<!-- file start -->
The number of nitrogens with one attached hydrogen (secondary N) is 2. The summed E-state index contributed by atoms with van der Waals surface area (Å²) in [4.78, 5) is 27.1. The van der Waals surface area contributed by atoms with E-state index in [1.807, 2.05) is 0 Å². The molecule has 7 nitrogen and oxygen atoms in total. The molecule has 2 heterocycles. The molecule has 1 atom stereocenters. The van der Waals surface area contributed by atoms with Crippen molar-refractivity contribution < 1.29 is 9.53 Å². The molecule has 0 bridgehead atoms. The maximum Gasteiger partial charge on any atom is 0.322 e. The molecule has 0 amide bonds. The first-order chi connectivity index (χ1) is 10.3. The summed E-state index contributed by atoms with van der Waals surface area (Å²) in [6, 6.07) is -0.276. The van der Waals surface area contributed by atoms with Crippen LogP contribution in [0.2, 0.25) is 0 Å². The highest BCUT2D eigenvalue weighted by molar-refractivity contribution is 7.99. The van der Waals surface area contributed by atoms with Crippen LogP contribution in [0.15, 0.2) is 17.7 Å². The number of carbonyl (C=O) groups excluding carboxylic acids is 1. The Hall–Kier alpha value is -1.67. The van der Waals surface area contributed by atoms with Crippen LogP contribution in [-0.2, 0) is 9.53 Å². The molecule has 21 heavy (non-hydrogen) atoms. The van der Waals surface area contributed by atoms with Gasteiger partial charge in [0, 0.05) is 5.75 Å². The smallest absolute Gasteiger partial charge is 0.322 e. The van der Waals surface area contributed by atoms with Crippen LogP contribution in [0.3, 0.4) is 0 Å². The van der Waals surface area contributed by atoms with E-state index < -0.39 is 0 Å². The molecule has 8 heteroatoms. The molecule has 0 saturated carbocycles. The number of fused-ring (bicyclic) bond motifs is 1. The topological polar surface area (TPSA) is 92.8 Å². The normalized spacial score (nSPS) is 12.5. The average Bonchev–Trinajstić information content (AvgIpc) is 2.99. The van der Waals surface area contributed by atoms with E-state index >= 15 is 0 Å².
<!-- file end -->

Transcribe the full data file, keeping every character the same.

The number of nitrogens with one attached hydrogen (secondary N) is 2. The summed E-state index contributed by atoms with van der Waals surface area (Å²) in [4.78, 5) is 27.1. The van der Waals surface area contributed by atoms with E-state index in [1.807, 2.05) is 0 Å². The molecule has 7 nitrogen and oxygen atoms in total. The molecule has 2 heterocycles. The molecule has 1 atom stereocenters. The van der Waals surface area contributed by atoms with Crippen molar-refractivity contribution < 1.29 is 9.53 Å². The molecule has 0 bridgehead atoms. The maximum Gasteiger partial charge on any atom is 0.322 e. The molecule has 0 amide bonds. The first-order chi connectivity index (χ1) is 10.3. The summed E-state index contributed by atoms with van der Waals surface area (Å²) in [6, 6.07) is -0.276. The van der Waals surface area contributed by atoms with Crippen LogP contribution in [0.2, 0.25) is 0 Å². The highest BCUT2D eigenvalue weighted by molar-refractivity contribution is 7.99. The van der Waals surface area contributed by atoms with Crippen LogP contribution in [0.15, 0.2) is 17.7 Å². The number of carbonyl (C=O) groups excluding carboxylic acids is 1. The Hall–Kier alpha value is -1.67. The van der Waals surface area contributed by atoms with Crippen LogP contribution in [-0.2, 0) is 9.53 Å². The molecule has 21 heavy (non-hydrogen) atoms. The van der Waals surface area contributed by atoms with Gasteiger partial charge in [0, 0.05) is 5.75 Å². The smallest absolute Gasteiger partial charge is 0.322 e. The van der Waals surface area contributed by atoms with Crippen LogP contribution in [0.3, 0.4) is 0 Å². The van der Waals surface area contributed by atoms with E-state index < -0.39 is 0 Å². The molecule has 8 heteroatoms. The molecule has 0 saturated carbocycles. The number of fused-ring (bicyclic) bond motifs is 1. The topological polar surface area (TPSA) is 92.8 Å². The normalized spacial score (nSPS) is 12.5. The average Bonchev–Trinajstić information content (AvgIpc) is 2.99. The van der Waals surface area contributed by atoms with E-state index >= 15 is 0 Å².